Somewhere in Los Angeles, there is a "Play Me, I'm Yours" piano being plunked at this post time. The public art performance project is engaging the city as planned by Los Angeles Chamber Orchestra, who adapted Luke Jerram's 2008 public art experiment to celebrate conductor (and pianist) Jeffrey Kahane's 15th anniversary as LACO music director.
It is a major undertaking for LACO staff to take on community-engagement project of this magnitude, said LACO Executive Director Rachel Fine. Yet, one already hopes it's done again sometime. "We certainly want to maintain our momentum and our connection to the broader L.A. community," she said. "So I'm certain we will unveil some kind of innovative encore in the near future."
As for the artists who took part in the project, the design concepts are also playing out well.
Stuart Vaughan knew his Canoga Park Youth Center entry, hosted by Plaza del Valle, would land in the West Valley. His design is cued by the local Dia de los Muertos festival that he has coordinated for over a decade. "As an artist and educator, I have been fascinated with Dia de los Muertos," said Vaughan, who has traveled to Mexico to experience the holiday. "The painting on the piano is inspired by indigenous art from Guerrero, Mexico, which is the Sister City of Canoga Park."
Like many artists, he likes to paint with all forms of music playing in his studio, and his "great interest" in Latin music had him playing Mexican-composer Augustine Lara in the background during the process, he said, "especially . . . the song "Solamente una Vez."
Explore the "Play Me, I'm Yours" website and you will find how other artists have bonded with their pianos. "She's a lady," wrote Ray McCray about his instrument hosted by the Nate Holden Performing Arts Center. "I just have to listen to her to know how she wants to dress." Artists Peizhi and Qian Yu use a calligraphy scroll to connect Monterey Park to music, as hosted by Atlantic Times Square. Silver Lake artist Danny Heller's design at Los Angeles City Hall showcases historic downtown landmarks.
New Roads School, hosted by VA Greater Los Angeles Healthcare System, had their project overseen by Marcia More. Their piece, through collage, can be interpreted as an x-ray of a piano interior. It sits at the Veterans Administration Medical Center in West Los Angeles.
At Claremont's Rhino Records, composer Timothy Andres sent a "conceptual piece" titled "How to play Beethoven's 'Waldstein' Sonata'," consisting of phrases like "Start Again. That first note was weak."
"The piano is covered with a litany of instructional comments suggestive of a particularly sadistic piano teacher," Andres wrote on his website. "Most of the pianos I saw in New York were done up in a more feel-good manner . . . so I thought it would be funny to contribute something slightly off-putting, almost daring you to play."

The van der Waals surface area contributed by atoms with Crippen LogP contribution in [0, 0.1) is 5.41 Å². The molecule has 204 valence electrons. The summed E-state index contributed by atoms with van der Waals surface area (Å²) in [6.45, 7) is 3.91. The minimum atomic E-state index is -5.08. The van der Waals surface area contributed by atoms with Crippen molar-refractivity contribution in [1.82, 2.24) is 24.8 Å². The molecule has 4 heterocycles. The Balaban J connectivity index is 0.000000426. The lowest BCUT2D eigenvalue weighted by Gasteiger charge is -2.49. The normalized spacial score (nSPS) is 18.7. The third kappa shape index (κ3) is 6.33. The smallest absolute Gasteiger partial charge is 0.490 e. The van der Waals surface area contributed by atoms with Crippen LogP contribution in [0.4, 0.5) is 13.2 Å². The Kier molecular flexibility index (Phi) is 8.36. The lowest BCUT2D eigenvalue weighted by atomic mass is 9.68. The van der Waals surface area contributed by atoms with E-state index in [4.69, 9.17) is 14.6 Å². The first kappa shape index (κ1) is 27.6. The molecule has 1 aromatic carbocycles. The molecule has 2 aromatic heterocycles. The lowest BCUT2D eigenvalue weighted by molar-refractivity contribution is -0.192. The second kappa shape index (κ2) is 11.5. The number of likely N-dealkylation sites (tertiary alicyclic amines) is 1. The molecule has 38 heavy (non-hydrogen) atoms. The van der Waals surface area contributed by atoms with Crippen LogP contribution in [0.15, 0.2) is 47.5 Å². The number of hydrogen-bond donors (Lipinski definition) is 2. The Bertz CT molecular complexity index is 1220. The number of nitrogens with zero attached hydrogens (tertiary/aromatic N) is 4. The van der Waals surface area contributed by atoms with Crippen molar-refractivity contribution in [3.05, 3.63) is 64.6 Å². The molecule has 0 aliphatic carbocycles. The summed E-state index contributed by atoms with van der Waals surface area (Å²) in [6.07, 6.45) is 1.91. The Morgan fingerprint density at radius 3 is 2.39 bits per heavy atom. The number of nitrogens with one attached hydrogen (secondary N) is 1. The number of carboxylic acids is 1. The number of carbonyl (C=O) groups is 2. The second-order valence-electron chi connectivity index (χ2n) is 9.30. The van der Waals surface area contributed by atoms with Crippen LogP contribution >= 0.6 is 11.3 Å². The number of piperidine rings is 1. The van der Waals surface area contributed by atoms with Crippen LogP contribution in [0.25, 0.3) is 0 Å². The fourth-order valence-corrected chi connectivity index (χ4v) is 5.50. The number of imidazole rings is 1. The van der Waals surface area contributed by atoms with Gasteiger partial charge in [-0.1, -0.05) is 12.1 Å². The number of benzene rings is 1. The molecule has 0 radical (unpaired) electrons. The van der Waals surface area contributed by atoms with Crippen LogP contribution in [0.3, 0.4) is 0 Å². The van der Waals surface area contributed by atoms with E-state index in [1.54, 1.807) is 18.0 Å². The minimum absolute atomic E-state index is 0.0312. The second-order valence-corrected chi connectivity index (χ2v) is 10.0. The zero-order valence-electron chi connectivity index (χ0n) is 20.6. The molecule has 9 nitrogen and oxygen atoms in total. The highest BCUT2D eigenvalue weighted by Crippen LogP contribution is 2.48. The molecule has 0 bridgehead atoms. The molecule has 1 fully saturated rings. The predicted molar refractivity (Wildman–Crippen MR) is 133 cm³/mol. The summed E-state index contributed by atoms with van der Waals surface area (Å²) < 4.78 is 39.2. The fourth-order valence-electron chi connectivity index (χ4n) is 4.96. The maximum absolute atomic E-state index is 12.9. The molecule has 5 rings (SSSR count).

Piano players are taking Andres' dare, including kids and families coming in to visit the Inland-based upright. The tip-off that they are just as familiar with Bach as they are with rock have been the music selections. "Lots of people play classical stuff," said Val Gettler while working the Rhino Records counter over the weekend. She said the piano is in constant use. "And also we hear a lot of Coldplay."
At the Pasadena Conservatory of Music, the piano was designed by Man One and a group of young curators. "I worked on it with my workshop kids. It was part of the residency with the HeArtproject," said the graffiti artist and muralist. "There is a mariachi-like character on one side. One of the kids did it to show his Mexican heritage."
"We tried to keep it mostly abstract and about color. So that no matter who is playing the piano or what type of music the piano would make sense." Man One adds.
Chicano Artist and muralist Frank Romero wasn't sure where his piano would end up, but approached it as a sculpture. "But it was a daunting proposal," he says. "What do you do with a piano?"
"So I did something I always wanted to do artistically. I painted it with bright kindergarten colors. I layered colors and scratched thru them with a rubber brush. The line comes out black on top of the color," said Romeo. "I kept drawing and painting and drawing and painting. My mother, when she was alive, called the technique 'scrafitto.' While I was painting, I was in mortal fear that the legs of the piano would fall off."
It ended up that the piano's location could not have been better for the Los Angeles native. "The fact that my piano went to Olvera Street, unbeknownst to me, is very sweet," he said. "That's where my grandparents took me to church every Sunday."
Sometimes the piano is the story. Street artist Evan Skrederstu handled a late entry, a stand-up grand piano manufactured by the Shaw Piano Company over 100 years ago. Hosted by The Wende Museum, it was scheduled to sit near the street art covered fragments of the Berlin Wall at 5900 Wilshire Blvd.
Skrederstu, who is also a scenic painter, brought the piano back to the living with eyes, a brain, and a pumping veined heart, making the keys an aged grin. Like the other artists, he saw it as a three-dimensional sculpture, but also responded to the age of the crafted wood, and the rings marks and yellow keys that he saw as a peek to the piano's previous life that must have been "in bars and saloons." "It has character," said the artist, showing some respect toward his street-wise piano. "It's seen a lot more than I have."
The final chords of 'Play Me, I'm Yours' will be played May 3rd.
"Love Letters to LA: Pianos Live" is a one night singing and playing pop-up tribute to Los Angeles on Thursday, April 26th at 8:45 p.m. The one night only concert around Hollywood's the piano at the Egyptian Theatre to mark the final week of the piano as public art project.
Above photo: Playing El Pueblo I Photo courtesy of LACO